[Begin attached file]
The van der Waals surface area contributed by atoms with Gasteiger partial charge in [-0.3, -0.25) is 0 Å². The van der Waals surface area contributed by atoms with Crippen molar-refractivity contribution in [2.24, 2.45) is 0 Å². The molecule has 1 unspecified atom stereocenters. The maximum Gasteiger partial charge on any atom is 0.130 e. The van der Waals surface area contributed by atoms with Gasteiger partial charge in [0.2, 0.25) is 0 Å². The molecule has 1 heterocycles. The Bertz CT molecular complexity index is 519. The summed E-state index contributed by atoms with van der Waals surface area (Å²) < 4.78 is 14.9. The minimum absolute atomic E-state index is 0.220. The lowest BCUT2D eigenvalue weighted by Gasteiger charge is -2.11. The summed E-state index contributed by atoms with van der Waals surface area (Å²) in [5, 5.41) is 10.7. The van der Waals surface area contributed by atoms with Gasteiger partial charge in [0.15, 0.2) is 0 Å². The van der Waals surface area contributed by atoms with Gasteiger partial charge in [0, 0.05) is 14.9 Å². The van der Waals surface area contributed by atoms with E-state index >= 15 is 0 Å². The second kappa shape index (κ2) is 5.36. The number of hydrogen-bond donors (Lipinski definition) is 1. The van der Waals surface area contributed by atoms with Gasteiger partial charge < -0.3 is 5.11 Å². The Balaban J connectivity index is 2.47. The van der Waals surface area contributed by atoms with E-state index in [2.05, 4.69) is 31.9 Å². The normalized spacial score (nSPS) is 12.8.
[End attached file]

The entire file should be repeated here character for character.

The van der Waals surface area contributed by atoms with Gasteiger partial charge in [-0.3, -0.25) is 0 Å². The van der Waals surface area contributed by atoms with Crippen molar-refractivity contribution in [2.24, 2.45) is 0 Å². The molecule has 1 unspecified atom stereocenters. The maximum Gasteiger partial charge on any atom is 0.130 e. The van der Waals surface area contributed by atoms with Gasteiger partial charge in [0.2, 0.25) is 0 Å². The molecule has 1 heterocycles. The Bertz CT molecular complexity index is 519. The summed E-state index contributed by atoms with van der Waals surface area (Å²) < 4.78 is 14.9. The minimum absolute atomic E-state index is 0.220. The lowest BCUT2D eigenvalue weighted by Gasteiger charge is -2.11. The summed E-state index contributed by atoms with van der Waals surface area (Å²) in [5, 5.41) is 10.7. The van der Waals surface area contributed by atoms with Gasteiger partial charge in [0.15, 0.2) is 0 Å². The van der Waals surface area contributed by atoms with Gasteiger partial charge in [0, 0.05) is 14.9 Å². The van der Waals surface area contributed by atoms with E-state index >= 15 is 0 Å². The second kappa shape index (κ2) is 5.36. The number of hydrogen-bond donors (Lipinski definition) is 1. The van der Waals surface area contributed by atoms with Gasteiger partial charge < -0.3 is 5.11 Å². The Balaban J connectivity index is 2.47. The van der Waals surface area contributed by atoms with E-state index in [2.05, 4.69) is 31.9 Å². The normalized spacial score (nSPS) is 12.8.